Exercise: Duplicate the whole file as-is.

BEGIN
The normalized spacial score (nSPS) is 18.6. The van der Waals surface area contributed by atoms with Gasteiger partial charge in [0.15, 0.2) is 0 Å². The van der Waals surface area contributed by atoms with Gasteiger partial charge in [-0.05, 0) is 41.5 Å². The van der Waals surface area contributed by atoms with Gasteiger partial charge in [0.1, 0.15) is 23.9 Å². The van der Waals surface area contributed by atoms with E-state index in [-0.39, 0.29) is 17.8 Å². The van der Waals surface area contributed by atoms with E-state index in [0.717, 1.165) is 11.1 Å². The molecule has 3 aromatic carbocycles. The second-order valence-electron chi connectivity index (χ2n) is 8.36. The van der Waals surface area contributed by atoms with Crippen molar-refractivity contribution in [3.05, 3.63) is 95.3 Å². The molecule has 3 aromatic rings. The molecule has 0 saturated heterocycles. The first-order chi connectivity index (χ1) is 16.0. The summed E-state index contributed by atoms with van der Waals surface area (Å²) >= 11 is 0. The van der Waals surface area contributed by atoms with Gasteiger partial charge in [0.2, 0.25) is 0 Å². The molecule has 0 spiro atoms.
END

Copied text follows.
The normalized spacial score (nSPS) is 18.6. The van der Waals surface area contributed by atoms with Gasteiger partial charge in [0.15, 0.2) is 0 Å². The van der Waals surface area contributed by atoms with Gasteiger partial charge in [-0.05, 0) is 41.5 Å². The van der Waals surface area contributed by atoms with Gasteiger partial charge in [0.1, 0.15) is 23.9 Å². The van der Waals surface area contributed by atoms with E-state index in [-0.39, 0.29) is 17.8 Å². The van der Waals surface area contributed by atoms with E-state index in [0.717, 1.165) is 11.1 Å². The molecule has 3 aromatic carbocycles. The second-order valence-electron chi connectivity index (χ2n) is 8.36. The van der Waals surface area contributed by atoms with Crippen molar-refractivity contribution in [3.05, 3.63) is 95.3 Å². The molecule has 3 aromatic rings. The molecule has 0 saturated heterocycles. The first-order chi connectivity index (χ1) is 16.0. The summed E-state index contributed by atoms with van der Waals surface area (Å²) >= 11 is 0. The van der Waals surface area contributed by atoms with Gasteiger partial charge in [0.2, 0.25) is 0 Å². The molecule has 0 spiro atoms.